For the digital ethnography study exercise, I will use a parenting website and a parental control app from Google to generate the needed results to answer the research question. The parenting website is a virtual platform that brings together parents all over the world over which they share different experiences and challenges they face in their modern families. One challenge highlighted by most parents from the website is protecting their children from digital predators that prey on their innocence. Also, most establish that various online platforms influence their children’s behavior more than their actual parenting practices. The parental control app is associated with the website, downloaded from Google Play Store. The application has features that enable parents to restrict their children’s digital devices from accessing certain websites without authorization. In addition, the user can monitor all online activities their child engages in when interacting with the digital community. As a result, the parent can determine when their child is being cyberbullied or engaging in unhealthy online behaviors.
The users of the digital parenting website are all parents with success and challenging stories. Thus, the users on this platform will help me understand how they institute effective parenting with digital influence. I will establish if they practice physical restrictions where children are entirely barred from using technology unless for school purposes. For the users who adopt the physical restriction practices to control their children’s online behaviors, I will be able to establish the type of relationship they share with their children, given that everyone is virtually connected today.
I will aim to determine if the users on the parental website have experienced certain defiance behaviors because of restricting their children from digital engagement. Another set of participants from the website are parents who use integrated technology into their parenting styles. Users who use parental control applications to monitor their children’s online behaviors will provide an insight into the method’s efficiency. I will also want to know if the parent informs their children that they monitor their online behaviors or do it without their knowledge. The parental control app and the website emerge to be a rich source of information to fulfill the study’s objective. Thus, the digital parenting practices and parental control applications are crucial cues for generating the needed data for the study.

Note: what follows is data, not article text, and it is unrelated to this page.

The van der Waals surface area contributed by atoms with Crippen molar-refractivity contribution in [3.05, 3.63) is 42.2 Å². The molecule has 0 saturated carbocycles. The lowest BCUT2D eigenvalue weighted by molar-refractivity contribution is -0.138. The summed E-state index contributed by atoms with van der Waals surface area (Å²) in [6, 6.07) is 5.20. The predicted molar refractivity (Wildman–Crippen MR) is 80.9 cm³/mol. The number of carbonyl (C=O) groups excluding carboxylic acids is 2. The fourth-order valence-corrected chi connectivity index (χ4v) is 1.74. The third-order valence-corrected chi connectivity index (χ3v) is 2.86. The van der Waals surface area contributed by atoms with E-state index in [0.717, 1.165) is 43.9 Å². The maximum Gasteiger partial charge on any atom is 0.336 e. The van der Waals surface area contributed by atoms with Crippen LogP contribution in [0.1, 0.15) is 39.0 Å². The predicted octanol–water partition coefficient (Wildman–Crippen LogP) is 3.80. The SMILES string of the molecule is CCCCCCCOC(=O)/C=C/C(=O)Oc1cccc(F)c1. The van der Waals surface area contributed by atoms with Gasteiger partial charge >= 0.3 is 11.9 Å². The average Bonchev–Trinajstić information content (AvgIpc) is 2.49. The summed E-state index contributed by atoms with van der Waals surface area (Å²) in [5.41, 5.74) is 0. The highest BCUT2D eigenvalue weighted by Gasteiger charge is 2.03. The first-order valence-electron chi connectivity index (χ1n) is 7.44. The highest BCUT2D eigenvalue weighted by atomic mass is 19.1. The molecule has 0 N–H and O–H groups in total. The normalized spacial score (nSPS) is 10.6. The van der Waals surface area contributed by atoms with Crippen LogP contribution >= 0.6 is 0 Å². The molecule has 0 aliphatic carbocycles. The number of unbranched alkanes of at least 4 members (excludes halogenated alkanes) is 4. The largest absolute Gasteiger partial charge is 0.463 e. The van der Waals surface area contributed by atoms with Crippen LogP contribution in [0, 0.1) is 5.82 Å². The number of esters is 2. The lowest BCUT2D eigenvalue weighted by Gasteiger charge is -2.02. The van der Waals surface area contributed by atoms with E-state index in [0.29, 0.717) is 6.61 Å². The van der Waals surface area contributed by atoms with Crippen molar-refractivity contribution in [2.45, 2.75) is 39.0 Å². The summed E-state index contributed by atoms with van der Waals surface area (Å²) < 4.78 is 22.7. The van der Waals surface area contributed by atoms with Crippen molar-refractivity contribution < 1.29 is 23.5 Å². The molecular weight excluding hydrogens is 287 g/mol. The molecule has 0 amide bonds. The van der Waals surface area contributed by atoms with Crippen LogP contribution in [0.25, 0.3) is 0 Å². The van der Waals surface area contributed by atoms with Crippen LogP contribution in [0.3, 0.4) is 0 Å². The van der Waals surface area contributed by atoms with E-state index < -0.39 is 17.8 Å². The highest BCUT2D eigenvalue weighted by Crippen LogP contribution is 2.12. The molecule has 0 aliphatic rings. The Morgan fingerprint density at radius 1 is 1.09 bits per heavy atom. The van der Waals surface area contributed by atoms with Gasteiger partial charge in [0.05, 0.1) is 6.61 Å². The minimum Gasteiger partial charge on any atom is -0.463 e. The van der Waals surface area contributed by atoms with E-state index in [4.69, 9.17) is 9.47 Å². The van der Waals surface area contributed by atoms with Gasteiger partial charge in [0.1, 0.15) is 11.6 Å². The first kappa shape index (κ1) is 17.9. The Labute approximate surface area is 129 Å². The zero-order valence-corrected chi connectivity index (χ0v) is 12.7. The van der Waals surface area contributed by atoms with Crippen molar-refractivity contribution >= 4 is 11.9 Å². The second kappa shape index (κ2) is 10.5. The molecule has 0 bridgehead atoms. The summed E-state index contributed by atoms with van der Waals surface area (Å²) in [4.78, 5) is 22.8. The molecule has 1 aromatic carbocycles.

The research will help understand the critical role parental control plays in determining children and adolescents’ online behavior in the wake of increased exposure to cyberbullying and cybervictimization. Achieving this will involve reliance on the digital ethnography methodological approach, which will allow the researcher to collect information on the study through smartphones. The methodological approach will be ideal in examining the relevance of parental control children and adolescent online behavior because collecting digital information through smartphones is less intrusive, which allows participants to express authentic feelings or experiences. The research will help understand the topic by providing authentic experiences from children and adolescents regarding the influence of their parents and guardians on cyberbullying and cybervictimization, which will inform future policies aimed at controlling their exposure to their internet.
Baldry, A., Sorrentino, A., & Farrington, D. (2019). Cyberbullying and cybervictimization versus parental supervision, monitoring and control of adolescents’ online activities. Children and Youth Services Review, 96, 302-307. https://doi.org/10.1016/j.childyouth.2018.11.058
Caliandro, A. (2017). Digital methods for ethnography: Analytical concepts for ethnographers exploring social media environments. Journal of Contemporary Ethnography, 47(5), 551-578. https://doi.org/10.1177%2F0891241617702960
Elsaesser, C., Russell, B., Ohannessian. C., & Patton, D. (2017). Parenting in a digital age: A review of parents’ role in preventing adolescent cyberbullying. Aggression and Violent Behavior, 35, 62-72. http://dx.doi.org/10.1016/j.avb.2017.06.004
Goldstein, S. (2015). Parental regulation of online behavior and cyber aggression: Adolescents’ experiences and perspectives. Cyberpsychology: Journal of Psychosocial Research on Cyberspace, 9(4). https://doi.org/10.5817/CP2015-4-2
Kaur-Gill, S., & Dutta, M. J. (2017). Digital Ethnography. The International Encyclopedia of Communication Research Methods, 1-10. https://doi.org/10.1002/9781118901731.iecrm0271
Lukavska, K., & Vacek, J., & Gabhelik, R. (2020). The effects of parental control and warmth on problematic internet use in adolescents: A prospective cohort study. Journal of Behavioral Addictions, 9(3), 664-675. https://doi.org/10.1556/2006.2020.00068
Meter, D., & Bauman, S. (2018). Moral disengagement about cyberbullying and parental monitoring: Effects on traditional bullying and victimization via cyberbullying involvement. Journal of Early Adolescence, 38(3), 303-326. https://doi.org/10.1177/0272431616670752